The Federal Housing Administration (FHA) via a mortgage letter released Friday, Aug. 16, is now allowing borrowers who went through a bankruptcy, foreclosure, deed-in-lieu or short sale to re-enter the market in as little as 12 months.
Prior to this announcement, borrowers needed to wait at least three years before getting a chance to get approved for an FHA loan.
In order to be eligible for the more lenient approval process, provided documents must show “certain credit impairments” were from loss of employment or loss of income that was beyond their control.
The lender also needs to verify the income loss was at least 20 percent for a period of at least six months. In addition, the borrower must demonstrate they have fully recovered from the event that caused the hardship and complete housing counseling.
According to the letter released, recovery from an economic event involves re-establishing “satisfactory credit” for at least 12 months. Criteria for satisfactory credit includes 12 months of good payment history on payments such as a mortgage, rent, or credit account.
Keep in mind that FHA does not make loans. Rather it insures loans made by private lenders. It’s a type of federal assistance that has historically allowed lower income Americans to access borrower money for the purchase of a home that they would not otherwise be able to afford by an FHA approved lender.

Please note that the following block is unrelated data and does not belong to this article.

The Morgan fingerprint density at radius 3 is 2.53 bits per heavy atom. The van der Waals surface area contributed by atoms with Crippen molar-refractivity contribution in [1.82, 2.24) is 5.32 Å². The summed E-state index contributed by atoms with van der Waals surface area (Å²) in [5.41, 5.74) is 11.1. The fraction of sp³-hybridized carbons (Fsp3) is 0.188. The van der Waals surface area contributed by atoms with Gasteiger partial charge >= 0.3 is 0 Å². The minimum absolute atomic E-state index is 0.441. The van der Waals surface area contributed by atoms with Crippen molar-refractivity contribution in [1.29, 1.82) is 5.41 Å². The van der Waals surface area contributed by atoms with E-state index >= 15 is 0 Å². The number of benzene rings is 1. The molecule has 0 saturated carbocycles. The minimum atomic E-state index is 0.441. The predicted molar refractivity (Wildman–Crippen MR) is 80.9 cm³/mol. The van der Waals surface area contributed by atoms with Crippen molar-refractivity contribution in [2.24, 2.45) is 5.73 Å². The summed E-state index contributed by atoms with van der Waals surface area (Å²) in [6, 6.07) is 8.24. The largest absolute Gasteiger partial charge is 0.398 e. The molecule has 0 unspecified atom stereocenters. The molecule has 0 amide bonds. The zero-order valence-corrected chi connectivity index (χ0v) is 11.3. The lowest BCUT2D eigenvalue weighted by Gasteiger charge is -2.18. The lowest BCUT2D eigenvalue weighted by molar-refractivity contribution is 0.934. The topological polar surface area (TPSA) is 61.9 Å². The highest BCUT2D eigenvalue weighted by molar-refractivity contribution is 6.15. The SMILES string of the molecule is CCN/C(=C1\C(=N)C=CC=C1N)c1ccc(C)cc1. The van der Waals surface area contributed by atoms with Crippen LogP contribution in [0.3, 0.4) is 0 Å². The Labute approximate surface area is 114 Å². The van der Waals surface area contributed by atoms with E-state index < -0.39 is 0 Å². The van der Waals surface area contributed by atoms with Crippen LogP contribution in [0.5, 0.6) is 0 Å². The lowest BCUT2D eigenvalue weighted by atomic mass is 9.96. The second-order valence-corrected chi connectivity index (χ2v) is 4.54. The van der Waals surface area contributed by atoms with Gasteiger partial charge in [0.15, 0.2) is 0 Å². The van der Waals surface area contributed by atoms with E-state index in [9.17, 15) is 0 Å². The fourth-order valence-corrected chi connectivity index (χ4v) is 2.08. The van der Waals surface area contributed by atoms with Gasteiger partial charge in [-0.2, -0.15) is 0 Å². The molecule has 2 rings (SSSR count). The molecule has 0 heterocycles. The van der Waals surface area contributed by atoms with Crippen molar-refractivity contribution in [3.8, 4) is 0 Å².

The program has been around since the Great Depression when rates of foreclosures and defaults rose sharply. The program was intended to provide lenders with sufficient insurance. The goal was to a make it self-supporting based on insurance premiums paid by the borrowers.
To obtain this mortgage insurance from FHA, an upfront Mortgage Insurance Premium (MIP), about 1.75 percent of the base loan amount, would be required by close of escrow and paid to FHA on the borrower’s behalf.
There is also a monthly MIP which varies based on the amortization term and loan-to-value ratio. Over time this program has been modified to accommodate the changing needs of the real estate industry with a focus of increasing home construction and reduce unemployment.
As of this writing the FHA approved lenders have yet to really embrace these new guidelines. Many lenders have existing service pooling agreements with several investors each having their own overlaying guidelines. To find out the latest, please seek out a mortgage planner professional who is an FHA approved lender to find out who has implemented these new guidelines.
If you have questions regarding available inventory to purchase or the current bank servicer’s short sale incentives to sellers, contact Mike Mason, broker/owner of Mason Real Estate DRE: 01483044, Board of Director of your Southwest Riverside County Association of Realtors® (SRCAR), Short Sale & Foreclosure Resource certified by National Association of Realtors® (NAR) at [email protected] or call (951) 296-8887.